These resources are good places to start for many aspects of the job search. 

​It can be extremely helpful to work through and practice these skills and ideas with a mentor, social worker, or reentry volunteer.

If you would like to schedule an appointment, contact:

Jondhi Harrell, Fresh Start Program Manager

Table of Contents

  • Goal Setting

  • Job Search Checklist

  • The Opportunity to Compete Act

  • Job Searching Through the Internet

  • Job Searching Through Your Personal Network

  • Job Searching Through Cold Outreach

  • The Elevator Pitch

  • Building a Resume

  • Cover Letters

  • Interview





Goal Setting


Goal setting is an important part of the job-search process because it helps us understand where we want to go and see the paths toward getting there.


A large body of research has linked goal setting to success, as well as self-confidence, motivation, and autonomy. The bottom line is that goal setting helps reorganize and restructure your brain to make it more effective and committed. One study found that when people wrote down their goals, they were 33 percent more successful in achieving them than people who formulated outcomes in their heads.


When we set goals, the best goals are SMART (Specific, Measureable, Attainable, Relevant and Time-bound). These qualities help translate where we want to go into a way to get there so as you set your goals, ask yourself if they are SMART!


It’s also helpful to think of goal setting as a three-step process:


Step 1: Setting Big-Picture Goals

Try to start by thinking big. These are goals we want to achieve in the next 5, 10, or even 20 years. They give us the perspective that shapes all other aspects of our decision making.


It might be helpful make goals specific to different aspects of the job-search process:


  1. Career – What level do you want to reach in your work and your career, or what do you want to achieve?


  1. Financial – How much do you want to earn, by what stage? How is this related to your career goals?


  1. Education – What information and skills will you need to have in order to achieve other goals? Is there any knowledge you want to acquire in particular?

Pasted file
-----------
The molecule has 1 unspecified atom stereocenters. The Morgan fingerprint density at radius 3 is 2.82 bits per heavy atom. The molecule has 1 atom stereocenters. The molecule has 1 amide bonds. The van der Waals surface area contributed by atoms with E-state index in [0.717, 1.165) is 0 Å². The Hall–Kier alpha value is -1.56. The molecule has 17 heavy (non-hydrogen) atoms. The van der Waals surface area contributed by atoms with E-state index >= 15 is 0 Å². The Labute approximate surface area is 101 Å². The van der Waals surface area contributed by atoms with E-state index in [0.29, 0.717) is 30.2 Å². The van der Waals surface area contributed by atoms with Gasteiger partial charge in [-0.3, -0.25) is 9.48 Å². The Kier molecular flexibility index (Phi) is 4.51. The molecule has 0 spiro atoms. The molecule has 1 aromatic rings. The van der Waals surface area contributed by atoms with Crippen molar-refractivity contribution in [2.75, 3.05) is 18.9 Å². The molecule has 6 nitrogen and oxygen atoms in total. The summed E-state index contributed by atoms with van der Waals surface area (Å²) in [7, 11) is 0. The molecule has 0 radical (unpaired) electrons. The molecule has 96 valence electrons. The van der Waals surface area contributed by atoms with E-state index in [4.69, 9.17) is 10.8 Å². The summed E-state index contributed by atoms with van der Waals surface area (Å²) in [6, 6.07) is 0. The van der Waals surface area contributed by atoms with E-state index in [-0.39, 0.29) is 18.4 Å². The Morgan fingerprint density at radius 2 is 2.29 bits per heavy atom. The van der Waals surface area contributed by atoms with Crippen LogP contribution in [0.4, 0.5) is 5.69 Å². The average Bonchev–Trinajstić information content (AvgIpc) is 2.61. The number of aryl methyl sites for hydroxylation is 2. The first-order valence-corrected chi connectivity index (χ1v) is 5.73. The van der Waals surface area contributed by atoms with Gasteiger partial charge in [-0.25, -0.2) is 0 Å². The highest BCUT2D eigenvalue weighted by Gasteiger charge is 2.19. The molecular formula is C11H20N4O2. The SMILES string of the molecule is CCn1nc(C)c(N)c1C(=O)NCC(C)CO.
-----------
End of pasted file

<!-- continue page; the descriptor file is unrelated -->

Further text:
Step 2: Setting Step-by-Step Goals

Once we have our big-picture goals written down, we can work to repeat the process to develop goals for each step we need to reach our big-picture goals. We can create one-year plans, one-month plans, one-week plans, and daily plans to connect each of our big-picture goals to manageable steps we can take every day or every week. Each of these should be based on the previous plan and remember to make the goals SMART.


Step 3: Making Progress Toward Our Goals

Once we’re equipped with our big picture, and step-by-step goals, we’re ready to make progress toward our goals. 


It’s a great idea to share our goals with someone in our lives and make a plan to update them regularly about our progress. 


We can keep the process going by reviewing and updating our To-Do List on a daily basis.

Periodically review the longer term plans, and modify them to reflect changing priorities and experience. 

When we achieve a goal, we should take the time to enjoy the satisfaction of having done so. Absorb the implications of the goal achievement, and observe the progress that you’ve made towards other goals.


If the goal was a significant one, we can reward ourselves appropriately. All of this helps you build self-confidence we deserve.


With the experience of having achieved this goal, we can review our goal plans:


  • If the goal was too easy, make the next goal harder.

  • If the goal took a dispiriting length of time to achieve, make the next goal a little easier.

  • If we learned something that could change our other goals, do so.

  • If we noticed a deficit in our skills despite achieving the goal, we can decide whether to set goals to fix this.


For more information and tips about goal setting, this video can be helpful:















goals bullseye.png